"A person who abandons a career in order to stay home and raise children," Watterson noted," is considered not to be living up to his potential." I'm sure that choice of pronouns is deliberate. ... [The cartoon] is a powerful alternate vision of what it might look like to have it all.
Tags: Alyssa Rosenberg   Bill Watterson   Calvin and Hobbes   cartoons   comic strips   commencement speeches   feminism   Gavin Aung Than   Kenyon college   work
25 Aug 23:21

Sex in movies is sexy

by Jason Kottke

Josh Gondelman wants to make love to you like in the movies.

Everything that happens will be sexy. There won't be any gross sounds or sights. Just like in the movies, our sex will be tasteless and odorless. I will not kiss your neck and get a mouthful of perfume and then you're like what's wrong and I'll be like nothing and you'll get all distant and I'll be like sorry it's the taste of your perfume, and you'll be sad because you only wore it because I said I liked it one time and then all of a sudden you're not in the mood and I think about sneaking off to the bathroom to furtively masturbate but I don't and I just hold you limply until you fall asleep then I check Twitter for like an hour. That doesn't happen.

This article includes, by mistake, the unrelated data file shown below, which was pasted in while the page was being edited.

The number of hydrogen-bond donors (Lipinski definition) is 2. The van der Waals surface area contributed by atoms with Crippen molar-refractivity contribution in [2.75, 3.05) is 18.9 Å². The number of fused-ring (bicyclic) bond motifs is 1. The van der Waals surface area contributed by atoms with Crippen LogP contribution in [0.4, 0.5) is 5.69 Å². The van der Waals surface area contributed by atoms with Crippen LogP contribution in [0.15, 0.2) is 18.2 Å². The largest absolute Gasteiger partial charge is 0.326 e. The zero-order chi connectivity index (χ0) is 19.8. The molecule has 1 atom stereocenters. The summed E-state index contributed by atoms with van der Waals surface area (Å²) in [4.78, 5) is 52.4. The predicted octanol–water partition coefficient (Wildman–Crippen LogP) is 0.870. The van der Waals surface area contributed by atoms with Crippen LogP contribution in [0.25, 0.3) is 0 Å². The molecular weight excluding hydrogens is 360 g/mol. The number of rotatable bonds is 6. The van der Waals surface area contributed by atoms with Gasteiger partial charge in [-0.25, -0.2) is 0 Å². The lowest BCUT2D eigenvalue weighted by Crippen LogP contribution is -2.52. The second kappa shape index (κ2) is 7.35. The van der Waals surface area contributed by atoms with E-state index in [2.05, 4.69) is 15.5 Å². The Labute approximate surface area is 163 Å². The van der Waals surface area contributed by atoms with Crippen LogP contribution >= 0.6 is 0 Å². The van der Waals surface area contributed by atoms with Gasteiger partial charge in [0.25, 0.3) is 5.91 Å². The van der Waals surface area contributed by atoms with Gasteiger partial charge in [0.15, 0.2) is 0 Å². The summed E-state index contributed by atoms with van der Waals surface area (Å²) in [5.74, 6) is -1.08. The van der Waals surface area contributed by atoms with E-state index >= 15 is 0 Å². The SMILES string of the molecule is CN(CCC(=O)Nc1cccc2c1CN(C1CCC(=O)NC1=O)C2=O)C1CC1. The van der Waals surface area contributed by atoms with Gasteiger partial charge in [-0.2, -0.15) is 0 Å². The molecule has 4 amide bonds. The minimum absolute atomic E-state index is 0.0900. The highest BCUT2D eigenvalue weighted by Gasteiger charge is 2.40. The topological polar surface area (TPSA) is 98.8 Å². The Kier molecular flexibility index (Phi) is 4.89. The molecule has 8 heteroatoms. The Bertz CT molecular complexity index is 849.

Tags: Josh Gondelman   movies   sex